2009. Social networking had taken over the world. From the moment I started a MySpace profile, I knew my generation would be the poster kids for social media. It changed the way we communicated, worked, played and lived. It was new, exciting and innovation. It could also be overwhelming at times. The easy access, the ambiguity of messages, the jeopardy of privacy – it would make me nervous at times. I was an introvert who appeared to have extrovert tendencies.
As much as I loved to communicate with people and share ideas, I often got tired of the demand to be present and accessible on social media. I noticed, though, how social media proved something very significant for me – my influence.
Influence calls us into relationships. We look to discover relationships with those who have a substantial following in social networks, a notable brand or an authority within an industry or a community with a loyal audience. The strength of this connectivity creates relationships that earn millennials influence as a direct result of investing intellectual capital, goodwill and networking.
As with most generations, millennials have developed a tremendous amount of influence. Our influence, however, wears an originality that has created social capital almost beyond compare. This shift of influence is an example of social capital—an important element among millennial influencers. Social capital is the catalyst for influence. It becomes the key that unlocks influence and new experiences.*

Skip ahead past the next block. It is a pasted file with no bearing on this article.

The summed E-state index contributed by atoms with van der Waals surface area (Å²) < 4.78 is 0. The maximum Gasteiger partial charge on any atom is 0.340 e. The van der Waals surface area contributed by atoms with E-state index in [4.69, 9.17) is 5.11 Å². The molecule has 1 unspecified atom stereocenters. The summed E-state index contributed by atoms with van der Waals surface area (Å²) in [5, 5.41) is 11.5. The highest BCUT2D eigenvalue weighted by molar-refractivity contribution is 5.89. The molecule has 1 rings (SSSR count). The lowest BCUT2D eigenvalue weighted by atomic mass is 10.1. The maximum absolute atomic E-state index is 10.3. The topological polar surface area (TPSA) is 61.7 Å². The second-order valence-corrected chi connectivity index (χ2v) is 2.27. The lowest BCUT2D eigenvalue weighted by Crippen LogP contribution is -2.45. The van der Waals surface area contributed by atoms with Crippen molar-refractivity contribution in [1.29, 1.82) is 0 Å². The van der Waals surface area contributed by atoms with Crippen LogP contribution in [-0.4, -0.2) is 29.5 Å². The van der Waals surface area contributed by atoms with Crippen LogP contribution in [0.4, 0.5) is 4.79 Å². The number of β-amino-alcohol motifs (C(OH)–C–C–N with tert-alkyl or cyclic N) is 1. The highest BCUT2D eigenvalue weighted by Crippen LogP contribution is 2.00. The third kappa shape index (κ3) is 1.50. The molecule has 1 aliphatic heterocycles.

This week, I’ll accept the Women of Influence Award from the Nashville Business Journal as a 2017 Trailblazer – a woman who has led the way for others to follow in her footsteps. Every year, the Nashville Business Journal recognizes a new class of Women of Influence awards winners – women who are shaping their companies, improving communities and paving the way for the next generation of influential female leaders. I’m happy and humbled begin the year with this honor and leverage my social capital for the benefit of those in my network. I’m thankful for the recognition and grateful that God continues to see fit to use me as an example.
This is an opportunity to reflect deeper and carefully consider, “how must I use my influence?” Influential leaders must consider how they will contribute to the growth of those they lead. People are drawn to a leader who actually leads, meaning they influence behavior, performance, events and outcomes. Influential leaders recognize that they are designed to be part of a mission that is larger than themselves.
As you are reading this email, you are proving your influence. You are someone who wants to help move and motivate people to make a difference. You are willing to nurture them through leadership and challenge them through motivation. A balance of two is the only way to have meaningful influence.
*(This email features an excerpt from my book The Original Millennial – Part 4: Do I Want to Reflect or Direct: Influence, Access, Creativity. To order the book for yourself or a millennial you know, love or mentor, visit theoriginalmillennial.com or Amazon.com)